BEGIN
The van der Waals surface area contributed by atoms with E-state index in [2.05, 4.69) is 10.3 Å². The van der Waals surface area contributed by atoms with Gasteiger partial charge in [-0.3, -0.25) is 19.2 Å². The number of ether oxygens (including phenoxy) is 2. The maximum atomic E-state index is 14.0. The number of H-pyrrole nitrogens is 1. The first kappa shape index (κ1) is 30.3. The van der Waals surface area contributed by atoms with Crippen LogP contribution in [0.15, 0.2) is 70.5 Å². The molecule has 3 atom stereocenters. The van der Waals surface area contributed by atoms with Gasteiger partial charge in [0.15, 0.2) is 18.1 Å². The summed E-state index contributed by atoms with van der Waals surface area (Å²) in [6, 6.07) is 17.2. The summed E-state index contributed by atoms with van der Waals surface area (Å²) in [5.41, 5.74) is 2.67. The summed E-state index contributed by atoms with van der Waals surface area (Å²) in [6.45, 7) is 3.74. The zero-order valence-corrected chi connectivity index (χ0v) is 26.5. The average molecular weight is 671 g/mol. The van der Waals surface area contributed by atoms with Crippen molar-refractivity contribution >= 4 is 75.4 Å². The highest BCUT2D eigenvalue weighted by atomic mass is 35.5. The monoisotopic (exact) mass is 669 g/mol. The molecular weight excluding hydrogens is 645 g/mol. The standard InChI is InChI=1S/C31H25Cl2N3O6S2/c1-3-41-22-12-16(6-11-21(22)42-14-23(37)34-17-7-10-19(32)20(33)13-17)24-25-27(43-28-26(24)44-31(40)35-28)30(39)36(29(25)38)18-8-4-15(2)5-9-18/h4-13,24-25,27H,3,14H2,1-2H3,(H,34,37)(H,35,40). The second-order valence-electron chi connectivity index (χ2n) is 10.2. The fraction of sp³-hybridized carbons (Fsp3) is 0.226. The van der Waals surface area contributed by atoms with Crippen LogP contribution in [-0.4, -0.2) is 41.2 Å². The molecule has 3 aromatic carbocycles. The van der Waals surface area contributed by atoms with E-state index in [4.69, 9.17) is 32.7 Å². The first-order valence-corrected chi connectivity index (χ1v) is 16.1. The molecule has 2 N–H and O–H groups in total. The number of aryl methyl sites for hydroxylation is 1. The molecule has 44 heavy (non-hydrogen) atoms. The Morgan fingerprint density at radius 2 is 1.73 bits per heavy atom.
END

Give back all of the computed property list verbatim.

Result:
The van der Waals surface area contributed by atoms with E-state index in [2.05, 4.69) is 10.3 Å². The van der Waals surface area contributed by atoms with Gasteiger partial charge in [-0.3, -0.25) is 19.2 Å². The number of ether oxygens (including phenoxy) is 2. The maximum atomic E-state index is 14.0. The number of H-pyrrole nitrogens is 1. The first kappa shape index (κ1) is 30.3. The van der Waals surface area contributed by atoms with Crippen LogP contribution in [0.15, 0.2) is 70.5 Å². The molecule has 3 atom stereocenters. The van der Waals surface area contributed by atoms with Gasteiger partial charge in [0.15, 0.2) is 18.1 Å². The summed E-state index contributed by atoms with van der Waals surface area (Å²) in [6, 6.07) is 17.2. The summed E-state index contributed by atoms with van der Waals surface area (Å²) in [5.41, 5.74) is 2.67. The summed E-state index contributed by atoms with van der Waals surface area (Å²) in [6.45, 7) is 3.74. The zero-order valence-corrected chi connectivity index (χ0v) is 26.5. The average molecular weight is 671 g/mol. The van der Waals surface area contributed by atoms with Crippen molar-refractivity contribution >= 4 is 75.4 Å². The highest BCUT2D eigenvalue weighted by atomic mass is 35.5. The monoisotopic (exact) mass is 669 g/mol. The molecular weight excluding hydrogens is 645 g/mol. The standard InChI is InChI=1S/C31H25Cl2N3O6S2/c1-3-41-22-12-16(6-11-21(22)42-14-23(37)34-17-7-10-19(32)20(33)13-17)24-25-27(43-28-26(24)44-31(40)35-28)30(39)36(29(25)38)18-8-4-15(2)5-9-18/h4-13,24-25,27H,3,14H2,1-2H3,(H,34,37)(H,35,40). The second-order valence-electron chi connectivity index (χ2n) is 10.2. The fraction of sp³-hybridized carbons (Fsp3) is 0.226. The van der Waals surface area contributed by atoms with Crippen LogP contribution in [-0.4, -0.2) is 41.2 Å². The molecule has 3 aromatic carbocycles. The van der Waals surface area contributed by atoms with E-state index in [4.69, 9.17) is 32.7 Å². The first-order valence-corrected chi connectivity index (χ1v) is 16.1. The molecule has 2 N–H and O–H groups in total. The number of aryl methyl sites for hydroxylation is 1. The molecule has 44 heavy (non-hydrogen) atoms. The Morgan fingerprint density at radius 2 is 1.73 bits per heavy atom.